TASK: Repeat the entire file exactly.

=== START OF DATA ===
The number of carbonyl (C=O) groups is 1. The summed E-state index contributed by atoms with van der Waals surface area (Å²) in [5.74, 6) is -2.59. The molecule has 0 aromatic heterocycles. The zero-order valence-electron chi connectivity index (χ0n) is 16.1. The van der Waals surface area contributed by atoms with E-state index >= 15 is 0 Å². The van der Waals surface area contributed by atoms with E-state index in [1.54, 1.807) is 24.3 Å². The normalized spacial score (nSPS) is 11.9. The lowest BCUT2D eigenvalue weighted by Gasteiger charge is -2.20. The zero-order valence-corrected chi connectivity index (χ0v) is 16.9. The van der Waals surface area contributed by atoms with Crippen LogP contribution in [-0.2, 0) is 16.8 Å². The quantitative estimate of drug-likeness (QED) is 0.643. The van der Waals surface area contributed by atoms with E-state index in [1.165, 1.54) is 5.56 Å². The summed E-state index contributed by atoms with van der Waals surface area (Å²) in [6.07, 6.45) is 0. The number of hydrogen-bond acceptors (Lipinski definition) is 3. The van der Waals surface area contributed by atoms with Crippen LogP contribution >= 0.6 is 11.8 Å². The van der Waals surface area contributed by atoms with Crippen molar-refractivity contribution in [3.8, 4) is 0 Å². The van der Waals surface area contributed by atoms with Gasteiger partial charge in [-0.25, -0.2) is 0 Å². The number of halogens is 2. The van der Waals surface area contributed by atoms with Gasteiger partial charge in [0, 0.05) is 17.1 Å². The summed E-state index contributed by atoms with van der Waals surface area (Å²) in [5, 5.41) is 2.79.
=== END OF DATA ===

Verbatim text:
The number of carbonyl (C=O) groups is 1. The summed E-state index contributed by atoms with van der Waals surface area (Å²) in [5.74, 6) is -2.59. The molecule has 0 aromatic heterocycles. The zero-order valence-electron chi connectivity index (χ0n) is 16.1. The van der Waals surface area contributed by atoms with E-state index >= 15 is 0 Å². The van der Waals surface area contributed by atoms with E-state index in [1.54, 1.807) is 24.3 Å². The normalized spacial score (nSPS) is 11.9. The lowest BCUT2D eigenvalue weighted by Gasteiger charge is -2.20. The zero-order valence-corrected chi connectivity index (χ0v) is 16.9. The van der Waals surface area contributed by atoms with Crippen LogP contribution in [-0.2, 0) is 16.8 Å². The quantitative estimate of drug-likeness (QED) is 0.643. The van der Waals surface area contributed by atoms with E-state index in [1.165, 1.54) is 5.56 Å². The summed E-state index contributed by atoms with van der Waals surface area (Å²) in [6.07, 6.45) is 0. The number of hydrogen-bond acceptors (Lipinski definition) is 3. The van der Waals surface area contributed by atoms with Crippen LogP contribution >= 0.6 is 11.8 Å². The van der Waals surface area contributed by atoms with Crippen molar-refractivity contribution in [3.8, 4) is 0 Å². The van der Waals surface area contributed by atoms with Gasteiger partial charge in [-0.25, -0.2) is 0 Å². The number of halogens is 2. The van der Waals surface area contributed by atoms with Gasteiger partial charge in [0, 0.05) is 17.1 Å². The summed E-state index contributed by atoms with van der Waals surface area (Å²) in [5, 5.41) is 2.79.